173 Global Water Cycle (Fundamental, Theory, Mechanisms)
Part 15. Global Hydrology
Published Online: 15 APR 2006
Copyright © 2005 John Wiley & Sons, Ltd
Encyclopedia of Hydrological Sciences
How to Cite
Pagano, T. C. and Sorooshian, S. 2006. Global Water Cycle (Fundamental, Theory, Mechanisms). Encyclopedia of Hydrological Sciences. 15:173.
- Published Online: 15 APR 2006
Water cycle is the never-ending movement of water on Earth. Water continuously cycles through various reservoirs in the ocean, sky, and soil. A variety of measurement systems are necessary to quantify the fluxes between reservoirs, ranging from simple buckets to measure rainfall to sophisticated satellites orbiting the Earth. The hydrologic cycle is mainly characterized by its variability in space and time. The Earth contains an incredible diversity in climates, including rainforests, parched deserts and frozen tundra. Water cycle at any given location changes both rapidly and slowly, with the passing of flash floods to the decadal shifts in ocean patterns. Anticipated impacts of human-induced climate change on the hydrologic cycle are as yet unknown, but the consequences are potentially severe. Nonetheless, humans have a long history of altering the hydrologic cycle including the diversion and impoundment of streamflow, pumping of groundwater, irrigation of fields and management of forests. While the water cycle has been recognized for ages, many interesting fundamental research questions remain.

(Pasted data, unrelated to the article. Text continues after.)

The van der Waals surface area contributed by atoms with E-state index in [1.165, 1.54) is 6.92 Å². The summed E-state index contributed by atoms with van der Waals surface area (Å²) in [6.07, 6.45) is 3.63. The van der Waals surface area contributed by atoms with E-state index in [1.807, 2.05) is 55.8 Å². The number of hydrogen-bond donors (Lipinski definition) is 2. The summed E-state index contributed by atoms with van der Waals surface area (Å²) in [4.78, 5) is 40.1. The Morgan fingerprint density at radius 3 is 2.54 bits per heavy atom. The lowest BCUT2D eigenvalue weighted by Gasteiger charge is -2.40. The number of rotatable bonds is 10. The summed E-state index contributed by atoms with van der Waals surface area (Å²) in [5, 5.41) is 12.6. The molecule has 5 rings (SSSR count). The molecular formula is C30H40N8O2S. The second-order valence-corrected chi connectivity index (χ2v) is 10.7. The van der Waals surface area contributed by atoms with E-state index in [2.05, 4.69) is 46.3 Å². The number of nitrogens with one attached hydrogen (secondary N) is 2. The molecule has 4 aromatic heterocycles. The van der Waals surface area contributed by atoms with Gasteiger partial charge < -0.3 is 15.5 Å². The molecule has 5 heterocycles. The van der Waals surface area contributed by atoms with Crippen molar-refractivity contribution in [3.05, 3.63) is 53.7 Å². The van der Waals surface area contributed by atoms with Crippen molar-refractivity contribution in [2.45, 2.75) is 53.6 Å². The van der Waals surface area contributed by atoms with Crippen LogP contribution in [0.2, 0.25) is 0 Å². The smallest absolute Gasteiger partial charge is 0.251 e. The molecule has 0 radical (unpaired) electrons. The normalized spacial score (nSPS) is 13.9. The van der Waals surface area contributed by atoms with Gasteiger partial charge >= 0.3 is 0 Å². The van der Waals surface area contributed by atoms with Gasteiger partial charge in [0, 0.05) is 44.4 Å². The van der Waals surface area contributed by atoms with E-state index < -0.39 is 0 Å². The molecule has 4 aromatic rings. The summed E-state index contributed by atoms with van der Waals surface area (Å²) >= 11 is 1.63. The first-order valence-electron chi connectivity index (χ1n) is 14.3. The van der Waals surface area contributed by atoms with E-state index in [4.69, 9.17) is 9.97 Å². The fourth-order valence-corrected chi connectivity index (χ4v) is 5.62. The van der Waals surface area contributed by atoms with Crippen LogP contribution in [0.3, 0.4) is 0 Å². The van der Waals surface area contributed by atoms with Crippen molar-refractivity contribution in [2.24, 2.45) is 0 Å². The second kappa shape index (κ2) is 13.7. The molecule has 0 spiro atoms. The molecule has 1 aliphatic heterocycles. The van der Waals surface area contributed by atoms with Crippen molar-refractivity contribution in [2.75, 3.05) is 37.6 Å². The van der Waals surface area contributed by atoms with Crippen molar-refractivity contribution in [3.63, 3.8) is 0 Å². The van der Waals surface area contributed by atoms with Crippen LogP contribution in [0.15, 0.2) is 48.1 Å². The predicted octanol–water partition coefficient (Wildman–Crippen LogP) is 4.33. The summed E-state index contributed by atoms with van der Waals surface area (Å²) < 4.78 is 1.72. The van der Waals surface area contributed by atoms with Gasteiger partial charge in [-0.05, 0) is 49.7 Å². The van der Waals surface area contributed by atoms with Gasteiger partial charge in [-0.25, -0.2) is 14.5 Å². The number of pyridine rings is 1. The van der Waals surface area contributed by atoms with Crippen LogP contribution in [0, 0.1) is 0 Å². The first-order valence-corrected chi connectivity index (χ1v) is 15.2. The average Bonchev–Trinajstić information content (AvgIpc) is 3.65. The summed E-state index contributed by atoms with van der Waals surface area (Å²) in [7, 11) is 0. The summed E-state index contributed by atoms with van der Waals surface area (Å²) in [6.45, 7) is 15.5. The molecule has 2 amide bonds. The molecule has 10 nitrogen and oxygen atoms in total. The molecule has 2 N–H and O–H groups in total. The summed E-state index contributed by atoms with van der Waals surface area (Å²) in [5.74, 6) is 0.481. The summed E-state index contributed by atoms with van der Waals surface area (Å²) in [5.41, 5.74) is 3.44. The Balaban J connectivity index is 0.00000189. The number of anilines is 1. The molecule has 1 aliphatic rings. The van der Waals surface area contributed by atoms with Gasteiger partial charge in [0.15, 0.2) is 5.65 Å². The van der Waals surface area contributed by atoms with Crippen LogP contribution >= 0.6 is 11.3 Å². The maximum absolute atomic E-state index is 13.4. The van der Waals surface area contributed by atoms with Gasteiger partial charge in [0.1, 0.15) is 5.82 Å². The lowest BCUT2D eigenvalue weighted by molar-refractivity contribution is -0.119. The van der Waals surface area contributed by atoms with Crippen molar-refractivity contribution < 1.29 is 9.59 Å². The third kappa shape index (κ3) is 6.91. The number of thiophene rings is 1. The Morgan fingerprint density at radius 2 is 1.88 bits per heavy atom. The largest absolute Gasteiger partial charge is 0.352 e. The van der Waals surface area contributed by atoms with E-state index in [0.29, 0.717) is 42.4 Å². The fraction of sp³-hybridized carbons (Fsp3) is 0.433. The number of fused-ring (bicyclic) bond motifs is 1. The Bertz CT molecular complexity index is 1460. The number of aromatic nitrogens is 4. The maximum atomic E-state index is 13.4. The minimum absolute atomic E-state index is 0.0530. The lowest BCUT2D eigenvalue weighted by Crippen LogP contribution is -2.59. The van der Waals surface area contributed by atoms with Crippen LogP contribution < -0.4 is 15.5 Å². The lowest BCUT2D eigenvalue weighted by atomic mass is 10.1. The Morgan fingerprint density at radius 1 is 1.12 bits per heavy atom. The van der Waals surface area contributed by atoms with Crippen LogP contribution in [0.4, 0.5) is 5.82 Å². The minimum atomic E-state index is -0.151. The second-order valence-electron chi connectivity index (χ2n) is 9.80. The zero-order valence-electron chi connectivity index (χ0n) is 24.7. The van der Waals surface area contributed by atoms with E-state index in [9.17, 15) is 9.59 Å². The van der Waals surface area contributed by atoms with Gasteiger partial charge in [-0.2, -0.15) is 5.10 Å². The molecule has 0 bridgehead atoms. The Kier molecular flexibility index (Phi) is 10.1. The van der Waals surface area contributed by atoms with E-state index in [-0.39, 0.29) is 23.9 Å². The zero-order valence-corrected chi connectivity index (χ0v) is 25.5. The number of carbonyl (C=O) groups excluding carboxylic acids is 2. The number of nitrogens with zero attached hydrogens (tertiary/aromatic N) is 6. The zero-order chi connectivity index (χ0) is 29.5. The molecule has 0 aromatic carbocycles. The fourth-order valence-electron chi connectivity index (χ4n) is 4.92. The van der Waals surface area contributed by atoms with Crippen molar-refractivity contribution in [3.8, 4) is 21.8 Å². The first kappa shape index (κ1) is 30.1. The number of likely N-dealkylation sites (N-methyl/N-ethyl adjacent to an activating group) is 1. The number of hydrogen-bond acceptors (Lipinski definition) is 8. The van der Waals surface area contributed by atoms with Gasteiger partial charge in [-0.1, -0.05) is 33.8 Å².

- water cycle;
- hydrologic data;
- simulation models;
- climate change and land use